Bluestocking Journal

Real history, through the eyes of a fictional person

Tag: education

Thursday, October 31, 1912

Vice-President Sherman has died, but this will not affect the election. In the case of a Taft victory, a vice-president will be chosen by the Republican national committee (most likely).

Here is a strange story. A man in Ohio stole a razor from a barber after having been shaved. The barber struck him a blow with his fist, and the man staggered out to the sidewalk and fell dead. The police found the address of A. J. Woolman, of Urbana, in his pocket; this led them to believe that the dead man was Woolman. The Urbana chief of police received a telegraph to that effect and telephoned Mrs. Woolman to break the news to her, but Mr. Woolman surprised him by answering the phone. The dead fellow is now believed to be John Dillon, formerly of the Twin Cities, but Mr. Woolman never heard of him and can’t explain why Dillon should have been carrying his address.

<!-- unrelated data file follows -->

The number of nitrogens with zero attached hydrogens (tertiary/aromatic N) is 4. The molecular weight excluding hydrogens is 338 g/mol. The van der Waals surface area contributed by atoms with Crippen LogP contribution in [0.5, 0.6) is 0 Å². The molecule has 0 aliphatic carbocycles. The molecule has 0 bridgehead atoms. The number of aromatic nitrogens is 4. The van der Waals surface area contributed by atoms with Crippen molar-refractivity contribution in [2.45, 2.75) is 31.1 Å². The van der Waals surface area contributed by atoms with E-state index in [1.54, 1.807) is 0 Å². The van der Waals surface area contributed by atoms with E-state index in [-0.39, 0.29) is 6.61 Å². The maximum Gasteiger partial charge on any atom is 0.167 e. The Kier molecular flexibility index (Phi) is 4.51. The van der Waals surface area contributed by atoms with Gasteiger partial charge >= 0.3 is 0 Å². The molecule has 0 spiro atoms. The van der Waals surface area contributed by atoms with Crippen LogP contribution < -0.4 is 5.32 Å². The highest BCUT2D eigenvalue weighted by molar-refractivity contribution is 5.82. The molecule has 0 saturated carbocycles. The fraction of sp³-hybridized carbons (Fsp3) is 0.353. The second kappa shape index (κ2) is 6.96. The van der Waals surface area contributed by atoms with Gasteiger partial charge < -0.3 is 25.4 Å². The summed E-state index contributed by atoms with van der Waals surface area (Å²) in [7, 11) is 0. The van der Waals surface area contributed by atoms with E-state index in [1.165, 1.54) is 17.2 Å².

And finally, a girl is enrolled in engineering at the University. Her name is Dorothea Clayberg, and she has been elected vice-president of the freshman class in the engineering school.


Thursday, October 3, 1912

Mrs. John Norton Pomeroy, of 1109 West California avenue in Urbana, is probably the only woman in the Twin Cities who has the right to vote in the presidential election this year. She maintains a legal residence in California, which extended the right of entire suffrage to women recently, placing it “in advance of the states in the effete east.” She would have to travel to California in order to vote.

Yesterday afternoon, three hundred freshmen went on a rampage in the Natural History Building and broke things. They were trying to get a look at a board on which seating assignments for physical training lectures had been posted. The same thing happened last week, only this time even the lists of names were torn up. “This will necessitate the making of new ones, which is a hard task.” Dean Clark arrived and quieted the men. On Tuesday he warned the freshmen against the painting of class numerals on sidewalks and buildings. (Rival freshmen and sophomores apparently do this by custom.)

There are 4,050 students at the University of Illinois this year, of whom 889 are women.

U of I Library School Class of 1912

University of Illinois Archives